Mapping data is a common operation while writing your program. When you use RxJS in your code to produce your data streams it’s very likely you eventually need a way to map the data to whatever format you need it to be. RxJS comes with a ‘normal’ map function, but also has functions like mergeMap, switchMap and concatMap which all behave slightly different.
The map operator
The map operator is the most common of all. For each value that the Observable emits you can apply a function in which you can modify the data. The return value will, behind the scenes, be reemitted as an Observable again so you can keep using it in your stream. It works pretty much the same as how you would use it with Arrays. The difference is that Arrays will always be just Arrays and while mapping you get the value of the current index in the Array. With Observables the type of data can be of all sorts of types. This means that you might have to do some additional operations in side your Observable map function to get the desired result. Let’s look at some examples:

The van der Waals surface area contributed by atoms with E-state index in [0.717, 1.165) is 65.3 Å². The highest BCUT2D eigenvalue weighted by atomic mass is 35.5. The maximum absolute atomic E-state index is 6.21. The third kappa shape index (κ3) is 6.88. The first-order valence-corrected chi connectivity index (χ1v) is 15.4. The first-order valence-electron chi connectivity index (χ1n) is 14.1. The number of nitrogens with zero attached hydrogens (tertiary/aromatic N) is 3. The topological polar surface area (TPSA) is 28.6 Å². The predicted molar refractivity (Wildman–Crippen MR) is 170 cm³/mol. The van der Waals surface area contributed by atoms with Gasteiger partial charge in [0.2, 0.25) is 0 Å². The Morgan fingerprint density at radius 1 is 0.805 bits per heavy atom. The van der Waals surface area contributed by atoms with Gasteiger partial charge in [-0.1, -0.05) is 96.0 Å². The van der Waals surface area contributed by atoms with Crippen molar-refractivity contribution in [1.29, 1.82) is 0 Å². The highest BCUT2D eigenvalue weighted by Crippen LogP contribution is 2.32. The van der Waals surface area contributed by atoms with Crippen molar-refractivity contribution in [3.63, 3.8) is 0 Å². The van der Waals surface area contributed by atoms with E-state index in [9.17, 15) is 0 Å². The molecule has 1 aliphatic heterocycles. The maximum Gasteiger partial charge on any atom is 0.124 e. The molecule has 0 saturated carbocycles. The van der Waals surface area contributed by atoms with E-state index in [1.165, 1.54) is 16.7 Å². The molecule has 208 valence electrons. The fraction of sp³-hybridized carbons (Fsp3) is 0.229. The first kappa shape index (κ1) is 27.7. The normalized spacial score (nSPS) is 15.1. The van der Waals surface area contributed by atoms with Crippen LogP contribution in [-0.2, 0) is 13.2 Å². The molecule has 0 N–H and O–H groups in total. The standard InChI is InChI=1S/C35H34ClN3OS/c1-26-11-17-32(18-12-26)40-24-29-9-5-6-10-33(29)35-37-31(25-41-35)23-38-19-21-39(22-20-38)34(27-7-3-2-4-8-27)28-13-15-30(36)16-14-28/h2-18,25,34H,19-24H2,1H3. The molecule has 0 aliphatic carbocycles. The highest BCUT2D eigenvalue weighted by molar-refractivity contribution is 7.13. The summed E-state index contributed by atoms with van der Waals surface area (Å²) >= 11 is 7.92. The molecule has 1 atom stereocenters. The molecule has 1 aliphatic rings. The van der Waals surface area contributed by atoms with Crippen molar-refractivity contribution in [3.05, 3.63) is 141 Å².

We first created our Observable with an array of cars. We then subscribe to this Observable 2 times. The first time we modify our data in such a way that we get an array of concatenated brand and model strings. The second time we modify our data so that we get an array of only Porsche cars. In both examples we use the Observable map operator to modify the data that is being emitted by the Observable. We return the result of our modification and the map operator then behind the scenes takes care of wrapping this in an Observable again so we can later subscribe to it.
Now let’s say there is a scenario where we have an Observable that emits an array, and for each item in the array we need to fetch data from the server.
We could do this by subscribing to the array, then setup a map that calls a function which handles the API call and then subscribe to the result. This could look like…